Learning how to grill corn on the cob is a must for any grilling enthusiast. The flavor developed by slightly charred bits of corns wrapped in a smoky, blackened husk can’t be replicated by simply boiling corn on the stove top!
My favorite side dish anytime I cookout has to be grilled corn on the cob. It is sweet, smoky, drenched in butter, and dusted with enough salt to melt an icy driveway! What’s not to love? The traditional way of boiling corn on the cob on the stove is certainly easy, but it just doesn’t pack that same punch of flavor as you get from a delectably charred cob.
If you don’t know how to grill corn on the cob, it can be intimidating at first. However, taking a few simple steps can ensure perfectly grilled corn every time!
How to Prepare Corn on the Cob for Grilling
The first thing you need to do is purchase fresh corn still wrapped in it’s husk. You can certainly grill naked corn, but it will burn easy and cook slow. Not exactly a recipe for success. The corn’s husk will insulate it from the heat to prevent excessive burning and trap moisture to steam the corn, helping it cook. If you must cook naked corn, I recommend wrapping it in foil to simulate the benefits of a husk.
Prior to grilling, peel back the husks about half way and pull out the silk. Don’t worry if you don’t get every last strand, you just want to get most of it. Pulling back the peel only half way ensures the husk will wrap more tightly when you put it back into place than if you pulled the husk back all of the way.
When grilling corn on the cob you always want to soak it in water for at least 10 minutes. This allows the husk to soak up moisture which will be converted into steam when you grill the corn on the cob. This is why it is important for the husk to wrap semi-tightly around the corn, the trapped steam helps the corn cook more evenly.
Grilled Corn Over Charcoal
If you are grilling over charcoal, pile the hot coals on one side of the grill rather than spreading them evenly across the bottom. This will give you more flexible grilling temperatures to cook with. When you need high heat you can place the food directly over the coals, medium heat would be slightly to the side of the hot coals, and low heat would be on the far side of the grill. If you spread the coals evenly across the bottom you are asking for burnt food since anything you are grilling will have no reprieve from the heat if it is cooking too fast.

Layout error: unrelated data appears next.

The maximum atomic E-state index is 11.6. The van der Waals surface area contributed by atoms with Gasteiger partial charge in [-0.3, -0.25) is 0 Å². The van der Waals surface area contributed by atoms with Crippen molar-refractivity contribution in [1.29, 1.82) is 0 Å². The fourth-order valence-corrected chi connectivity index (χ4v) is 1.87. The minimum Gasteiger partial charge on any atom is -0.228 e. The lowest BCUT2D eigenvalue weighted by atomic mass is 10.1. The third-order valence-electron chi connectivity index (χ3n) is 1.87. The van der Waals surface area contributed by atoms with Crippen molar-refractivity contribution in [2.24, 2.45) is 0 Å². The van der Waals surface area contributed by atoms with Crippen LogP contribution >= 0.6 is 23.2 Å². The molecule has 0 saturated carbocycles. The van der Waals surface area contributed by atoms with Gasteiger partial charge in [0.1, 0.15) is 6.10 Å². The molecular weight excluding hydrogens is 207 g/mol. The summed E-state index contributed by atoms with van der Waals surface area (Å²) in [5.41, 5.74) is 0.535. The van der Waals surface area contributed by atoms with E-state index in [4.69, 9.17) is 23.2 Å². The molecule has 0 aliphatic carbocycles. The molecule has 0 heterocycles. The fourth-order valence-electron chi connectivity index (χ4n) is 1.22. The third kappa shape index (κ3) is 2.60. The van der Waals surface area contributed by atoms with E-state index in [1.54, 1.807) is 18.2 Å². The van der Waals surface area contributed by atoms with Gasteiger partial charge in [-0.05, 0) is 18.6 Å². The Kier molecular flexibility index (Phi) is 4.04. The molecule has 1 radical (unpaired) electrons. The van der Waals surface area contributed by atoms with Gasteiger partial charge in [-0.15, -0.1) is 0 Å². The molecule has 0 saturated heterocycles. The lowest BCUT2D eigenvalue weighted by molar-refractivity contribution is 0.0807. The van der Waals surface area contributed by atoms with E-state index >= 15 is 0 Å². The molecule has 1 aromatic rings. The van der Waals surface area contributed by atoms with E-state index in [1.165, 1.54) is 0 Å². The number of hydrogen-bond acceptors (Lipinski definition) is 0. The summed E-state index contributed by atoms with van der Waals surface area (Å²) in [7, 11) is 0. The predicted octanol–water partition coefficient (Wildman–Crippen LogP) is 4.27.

I personally use a charcoal kettle grill because I feel the charcoal flavor can’t be beat. If you are considering a new grill, I can’t recommend Weber grilling products enough. They are exceptionally high quality for both performance and durability. I would also recommend picking up a charcoal chimney starter right away too. They are inexpensive and simple to light, eliminating any need for stinky lighter fluid.
The above links are affiliate links. Any Amazon purchases made through these links help support FoxValleyFoodie.com at no additional cost to you.
Grilling Corn on the Cob on Gas Grill
If using a gas grill, simply adjust the flame to a gentle heat that will slowly char the exterior, while giving the corn kernels time to cook. Medium heat should work on most grills but adjust as needed depending on your own grill’s performance. You can also place the corn on the upper rack, if available, to keep the corn further from the flames if they are still cooking too fast.
How to Grill Corn on the Cob
Finally when it is time to grill the corn on the cob, lay them over medium heat and cover with the grill lid. Keep the grill covered as much as possible because this traps the heat inside the grill so the corn bakes as it grills. However, you can still grill corn successfully without a cover. Keep turning your corn every 3-5 minutes until the kernels are tender, ~15-20 minutes depending on heat. If you want some kernels to be charred, open up the husks slightly during cooking.
Now you are ready to remove the corn from the grill! Just let them cool till they are easier to handle, remove the charred husks, and serve with plenty of butter and salt! These would be the perfect accompaniment to my BBQ Meatball Kabobs, which are perfect for the grill! Plus, they cook fast enough you can make them while the corn on the cob is cooling!
Corn on the Cob Recipe Ideas
If you want to upgrade the classic corn on the cob side dish, check out these great corn on the cob recipes as well! They all can be modified to cook on the grill!
- Browned Butter Maple Bourbon Corn on the Cob
- Parmesan Garlic Butter Corn on the Cob
- Honey Sriracha Buttered Corn on the Cob
- 6 fresh ears of Corn on the Cob
- 6 tbsp Butter
Pull back husks from corn about half way and remove silk.
Fold husks back into place and soak in water for at least 10 minutes.
Remove corn from water and place on a heated grill over medium heat and cover with lid.
Rotate corn every 3-5 minutes until kernels are tender on all sides. ~15-20 minutes.
Remove from grill and let cool.
Remove husks and any remaining silk, top with butter and salt generously.
Open up the corn husks slightly during cooking if you want some kernels to char.
IF YOU LIKED THIS RECIPE check out How to Grill Burgers!
This recipe was originally published on FoxValleyFoodie.com June 6, 2016.
If you enjoyed reading my How to Grill Corn on the Cob recipe then you should probably like me on Facebook and follow me on Pinterest too. That’s what I would do at least, because if you don’t get to know me but you still use my recipe it is kind of like taking candy from a stranger, and your mom taught you not to do that. Don’t disobey your mom, subscribe to Fox Valley Foodie today.